Games review: Prototype

PS3, Xbox 360, PC, Activision, £39.99

So what do we have here? A second superhero meets Grand Theft Auto 4 game in the space of a couple of weeks.

Interesting then to see how two different developers can go handle a similar premise in such divergent ways. The other superhero game in question in inFamous, developed by Sucker Punch for PS3. While that game involved hurling lightning bolts, Zeus-like, in order to incinerate your foes, Prototype goes down the path of highly visceral close combat, often involving the use of claws large enough to make even Wolverine think twice; this game has a certificate 18 attached to it for good reasons.



The hero (or should that be anti-hero) of the story is one Alex Mercer, awakening in a morgue with no clue as to how he got there and the sudden realisation that he’s stronger, faster and more resilient than ever before. He quickly embarks on a mission to work out exactly what’s going on. Before long he discovers that all is far from well in the rather compressed version of New York City in which the action takes place. With an outbreak of a mysterious plague, the rise of a variety of monstrosities and the presence of a shoot first, ask question later military police force, it’s safe to assume that New York’s tourism industry has taken a turn for the worse. As the game precedes Alex gains upgradeable powers, including the ability to shape shift into characters he’s encountered and morph parts of himself into shields, blades, hammers, you name it.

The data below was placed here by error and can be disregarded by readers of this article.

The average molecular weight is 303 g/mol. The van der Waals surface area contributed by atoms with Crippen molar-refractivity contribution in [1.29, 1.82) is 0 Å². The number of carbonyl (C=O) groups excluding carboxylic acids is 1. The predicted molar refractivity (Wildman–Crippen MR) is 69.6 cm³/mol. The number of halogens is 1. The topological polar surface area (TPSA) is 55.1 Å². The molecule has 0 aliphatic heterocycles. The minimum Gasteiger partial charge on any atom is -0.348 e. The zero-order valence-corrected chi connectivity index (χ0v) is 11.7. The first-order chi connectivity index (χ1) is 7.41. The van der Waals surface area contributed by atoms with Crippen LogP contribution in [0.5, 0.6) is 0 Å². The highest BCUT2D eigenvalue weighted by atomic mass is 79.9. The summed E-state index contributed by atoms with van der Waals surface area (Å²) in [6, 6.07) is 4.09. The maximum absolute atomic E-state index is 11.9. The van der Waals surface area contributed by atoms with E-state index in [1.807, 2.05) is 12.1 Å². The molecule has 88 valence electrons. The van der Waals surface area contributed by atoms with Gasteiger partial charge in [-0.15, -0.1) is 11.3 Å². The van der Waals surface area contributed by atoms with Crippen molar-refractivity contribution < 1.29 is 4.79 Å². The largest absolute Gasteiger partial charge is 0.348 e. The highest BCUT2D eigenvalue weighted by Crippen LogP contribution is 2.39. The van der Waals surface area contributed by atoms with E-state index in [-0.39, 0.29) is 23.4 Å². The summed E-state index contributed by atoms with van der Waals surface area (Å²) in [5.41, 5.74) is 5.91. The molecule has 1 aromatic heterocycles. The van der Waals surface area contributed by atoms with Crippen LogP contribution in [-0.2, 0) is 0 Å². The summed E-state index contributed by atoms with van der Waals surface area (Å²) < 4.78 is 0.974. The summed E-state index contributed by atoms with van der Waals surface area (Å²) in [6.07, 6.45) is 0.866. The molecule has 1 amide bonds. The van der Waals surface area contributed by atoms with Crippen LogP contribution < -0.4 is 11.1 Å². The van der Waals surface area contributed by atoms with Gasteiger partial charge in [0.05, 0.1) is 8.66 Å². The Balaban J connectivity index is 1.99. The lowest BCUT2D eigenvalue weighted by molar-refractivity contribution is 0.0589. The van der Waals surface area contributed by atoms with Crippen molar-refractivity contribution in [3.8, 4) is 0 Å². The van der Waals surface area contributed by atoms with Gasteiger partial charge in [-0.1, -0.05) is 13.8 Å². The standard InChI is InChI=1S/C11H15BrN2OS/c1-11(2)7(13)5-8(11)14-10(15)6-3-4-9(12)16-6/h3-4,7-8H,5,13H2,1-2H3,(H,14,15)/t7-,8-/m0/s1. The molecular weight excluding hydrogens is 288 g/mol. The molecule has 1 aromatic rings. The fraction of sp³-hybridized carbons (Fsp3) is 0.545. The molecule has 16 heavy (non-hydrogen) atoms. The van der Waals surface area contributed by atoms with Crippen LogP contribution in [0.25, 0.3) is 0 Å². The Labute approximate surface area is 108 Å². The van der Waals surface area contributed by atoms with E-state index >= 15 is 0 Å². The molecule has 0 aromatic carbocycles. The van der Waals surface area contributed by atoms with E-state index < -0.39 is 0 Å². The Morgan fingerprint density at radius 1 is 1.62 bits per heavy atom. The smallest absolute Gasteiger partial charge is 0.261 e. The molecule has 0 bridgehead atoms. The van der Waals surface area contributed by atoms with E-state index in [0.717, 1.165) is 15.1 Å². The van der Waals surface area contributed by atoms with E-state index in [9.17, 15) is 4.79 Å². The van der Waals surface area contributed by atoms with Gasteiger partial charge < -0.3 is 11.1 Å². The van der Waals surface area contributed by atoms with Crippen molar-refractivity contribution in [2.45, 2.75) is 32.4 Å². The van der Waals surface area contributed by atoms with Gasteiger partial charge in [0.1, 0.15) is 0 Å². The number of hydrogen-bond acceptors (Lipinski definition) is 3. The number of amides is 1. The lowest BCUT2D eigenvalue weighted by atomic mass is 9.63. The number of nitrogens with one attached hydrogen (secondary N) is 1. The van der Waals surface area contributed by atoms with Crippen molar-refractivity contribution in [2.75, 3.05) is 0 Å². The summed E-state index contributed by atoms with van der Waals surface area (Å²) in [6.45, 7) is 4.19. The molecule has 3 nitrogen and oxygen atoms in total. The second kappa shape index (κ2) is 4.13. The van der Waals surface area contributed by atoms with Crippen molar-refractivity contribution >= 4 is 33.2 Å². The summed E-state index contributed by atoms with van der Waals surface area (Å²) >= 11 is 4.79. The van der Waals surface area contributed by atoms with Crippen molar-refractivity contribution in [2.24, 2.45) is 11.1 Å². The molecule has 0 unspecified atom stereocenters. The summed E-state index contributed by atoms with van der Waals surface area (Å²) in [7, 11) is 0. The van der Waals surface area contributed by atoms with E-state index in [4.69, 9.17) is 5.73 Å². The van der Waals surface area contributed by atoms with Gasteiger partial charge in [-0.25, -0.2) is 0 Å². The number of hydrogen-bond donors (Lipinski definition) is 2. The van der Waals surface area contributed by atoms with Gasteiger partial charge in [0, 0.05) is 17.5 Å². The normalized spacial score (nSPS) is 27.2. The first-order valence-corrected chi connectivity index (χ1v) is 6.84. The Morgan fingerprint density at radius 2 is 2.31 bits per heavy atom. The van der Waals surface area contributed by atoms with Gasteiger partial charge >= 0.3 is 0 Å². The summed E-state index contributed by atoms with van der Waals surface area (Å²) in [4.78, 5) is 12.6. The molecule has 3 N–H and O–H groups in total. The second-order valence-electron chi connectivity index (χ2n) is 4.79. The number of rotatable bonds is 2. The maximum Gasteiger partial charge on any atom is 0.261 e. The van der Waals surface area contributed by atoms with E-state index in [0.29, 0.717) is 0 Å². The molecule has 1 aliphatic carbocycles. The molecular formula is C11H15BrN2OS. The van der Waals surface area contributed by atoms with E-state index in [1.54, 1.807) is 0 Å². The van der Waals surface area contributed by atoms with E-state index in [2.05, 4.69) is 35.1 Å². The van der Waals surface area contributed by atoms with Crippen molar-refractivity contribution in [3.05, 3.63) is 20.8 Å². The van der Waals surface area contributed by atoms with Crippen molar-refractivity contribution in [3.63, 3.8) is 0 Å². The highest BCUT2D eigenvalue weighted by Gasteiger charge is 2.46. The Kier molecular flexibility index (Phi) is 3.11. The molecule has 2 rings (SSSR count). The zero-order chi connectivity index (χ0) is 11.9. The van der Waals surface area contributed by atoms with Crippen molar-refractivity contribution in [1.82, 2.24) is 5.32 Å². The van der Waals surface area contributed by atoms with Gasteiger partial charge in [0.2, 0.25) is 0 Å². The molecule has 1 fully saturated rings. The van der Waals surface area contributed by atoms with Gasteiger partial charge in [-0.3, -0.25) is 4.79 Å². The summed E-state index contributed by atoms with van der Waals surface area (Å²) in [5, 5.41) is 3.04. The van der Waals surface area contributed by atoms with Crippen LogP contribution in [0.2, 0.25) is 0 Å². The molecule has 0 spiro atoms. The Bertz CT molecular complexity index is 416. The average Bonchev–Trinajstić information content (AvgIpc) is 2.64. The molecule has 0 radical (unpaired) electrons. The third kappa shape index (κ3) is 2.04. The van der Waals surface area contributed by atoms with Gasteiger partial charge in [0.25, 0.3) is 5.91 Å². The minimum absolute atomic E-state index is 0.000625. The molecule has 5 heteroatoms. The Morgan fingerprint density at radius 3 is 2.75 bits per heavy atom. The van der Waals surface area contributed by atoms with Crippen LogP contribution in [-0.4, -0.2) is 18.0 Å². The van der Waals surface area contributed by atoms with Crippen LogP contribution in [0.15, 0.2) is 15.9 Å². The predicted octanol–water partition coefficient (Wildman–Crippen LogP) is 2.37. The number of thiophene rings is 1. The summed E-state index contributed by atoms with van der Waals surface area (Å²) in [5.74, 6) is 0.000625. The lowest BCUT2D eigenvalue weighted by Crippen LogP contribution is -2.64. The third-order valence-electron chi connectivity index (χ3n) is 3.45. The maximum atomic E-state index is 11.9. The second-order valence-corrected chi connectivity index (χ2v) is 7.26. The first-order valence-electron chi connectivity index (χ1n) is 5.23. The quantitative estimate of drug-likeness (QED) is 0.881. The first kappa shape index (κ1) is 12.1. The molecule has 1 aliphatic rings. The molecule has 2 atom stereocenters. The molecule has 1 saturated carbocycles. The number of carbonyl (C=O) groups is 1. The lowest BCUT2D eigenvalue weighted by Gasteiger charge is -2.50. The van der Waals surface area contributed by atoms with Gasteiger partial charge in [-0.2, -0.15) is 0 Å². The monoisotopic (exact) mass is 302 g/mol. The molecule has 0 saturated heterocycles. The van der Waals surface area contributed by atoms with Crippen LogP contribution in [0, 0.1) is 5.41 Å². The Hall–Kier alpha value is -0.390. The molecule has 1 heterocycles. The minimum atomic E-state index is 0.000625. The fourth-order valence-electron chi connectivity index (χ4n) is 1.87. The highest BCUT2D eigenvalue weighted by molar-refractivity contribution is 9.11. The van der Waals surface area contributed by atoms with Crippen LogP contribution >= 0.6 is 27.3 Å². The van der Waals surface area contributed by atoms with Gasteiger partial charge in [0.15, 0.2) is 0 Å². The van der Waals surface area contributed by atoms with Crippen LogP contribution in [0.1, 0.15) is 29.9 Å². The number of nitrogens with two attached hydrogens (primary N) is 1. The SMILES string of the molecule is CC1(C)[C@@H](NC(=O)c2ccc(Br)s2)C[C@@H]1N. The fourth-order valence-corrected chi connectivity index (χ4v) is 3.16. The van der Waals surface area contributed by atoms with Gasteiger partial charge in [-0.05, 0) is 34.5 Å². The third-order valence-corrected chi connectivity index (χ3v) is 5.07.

Missions come thick and fast, usually involving fierce battles with police, monsters or a mixture of the two interspersed with a little espionage, as Alex makes full use of those shape shifting abilities of his to sneak into enemy strongholds dotted about the city. Thankfully Alex is particularly adept at parkour and can rapidly traverse New York on foot, running over any obstacle in his path, including buildings which he simply runs up the side of – it looks slightly odd on screen but is particularly effective as a means to join up missions. There are also a number of non-plot essential missions which act as a means to gather experience points and discover new powers. These tend to echo the main missions, a disappointment when you consider how developer, Radical, could have really let their imaginations run wild to create scenarios to really challenge the powers at their character’s disposal.



Graphically the game is a mixed bag, while the main character is animated superbly, with his morphing abilities depicted brilliantly, the game is let down by its rather drab recreation of New York. Yes, landmarks such as the Empire State, Central Park and Times Square are recreated, but other buildings tend to blend into one. Added to this is the problem of draw distance; you will find buildings suddenly popping out of the foggy background and considering the lack of detail in said buildings this was surely an avoidable issue. Still, Alex shifts along at such a pace that often these problems have no major effect on the gameplay itself, and let’s face it, who needs detail when you can throw cars about as if they were made from balsa wood? Prototype certainly has enough going for it to be recommended. While not quite up to the standards set by inFamous, there is still a huge amount of fun to be had here with the morphing powers at Alex’s disposal, coupled with a plot well worth following too; just remember our earlier warnings if you’re of a squeamish disposition.

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